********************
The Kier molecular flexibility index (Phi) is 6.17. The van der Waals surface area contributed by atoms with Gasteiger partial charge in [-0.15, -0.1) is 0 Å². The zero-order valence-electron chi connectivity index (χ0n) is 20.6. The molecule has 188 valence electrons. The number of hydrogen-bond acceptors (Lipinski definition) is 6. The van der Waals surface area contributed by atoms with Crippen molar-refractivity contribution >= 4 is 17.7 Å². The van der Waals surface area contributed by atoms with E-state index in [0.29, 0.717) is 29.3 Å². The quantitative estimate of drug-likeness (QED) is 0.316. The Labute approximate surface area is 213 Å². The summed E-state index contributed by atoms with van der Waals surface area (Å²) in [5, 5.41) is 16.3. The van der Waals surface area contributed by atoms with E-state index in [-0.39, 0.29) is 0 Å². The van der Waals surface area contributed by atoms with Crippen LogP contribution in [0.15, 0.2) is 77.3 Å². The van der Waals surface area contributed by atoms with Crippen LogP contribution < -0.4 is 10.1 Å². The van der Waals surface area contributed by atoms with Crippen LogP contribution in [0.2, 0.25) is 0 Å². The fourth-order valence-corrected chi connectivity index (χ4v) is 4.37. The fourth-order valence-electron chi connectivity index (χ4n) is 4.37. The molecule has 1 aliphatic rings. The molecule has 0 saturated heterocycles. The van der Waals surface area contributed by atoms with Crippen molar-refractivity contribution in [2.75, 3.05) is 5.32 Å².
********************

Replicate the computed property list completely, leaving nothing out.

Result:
The Kier molecular flexibility index (Phi) is 6.17. The van der Waals surface area contributed by atoms with Gasteiger partial charge in [-0.15, -0.1) is 0 Å². The zero-order valence-electron chi connectivity index (χ0n) is 20.6. The molecule has 188 valence electrons. The number of hydrogen-bond acceptors (Lipinski definition) is 6. The van der Waals surface area contributed by atoms with Crippen molar-refractivity contribution >= 4 is 17.7 Å². The van der Waals surface area contributed by atoms with E-state index in [0.29, 0.717) is 29.3 Å². The quantitative estimate of drug-likeness (QED) is 0.316. The Labute approximate surface area is 213 Å². The summed E-state index contributed by atoms with van der Waals surface area (Å²) in [5, 5.41) is 16.3. The van der Waals surface area contributed by atoms with E-state index in [-0.39, 0.29) is 0 Å². The van der Waals surface area contributed by atoms with Crippen LogP contribution in [0.15, 0.2) is 77.3 Å². The van der Waals surface area contributed by atoms with Crippen LogP contribution < -0.4 is 10.1 Å². The van der Waals surface area contributed by atoms with Crippen LogP contribution in [0.2, 0.25) is 0 Å². The fourth-order valence-corrected chi connectivity index (χ4v) is 4.37. The fourth-order valence-electron chi connectivity index (χ4n) is 4.37. The molecule has 1 aliphatic rings. The molecule has 0 saturated heterocycles. The van der Waals surface area contributed by atoms with Crippen molar-refractivity contribution in [2.75, 3.05) is 5.32 Å².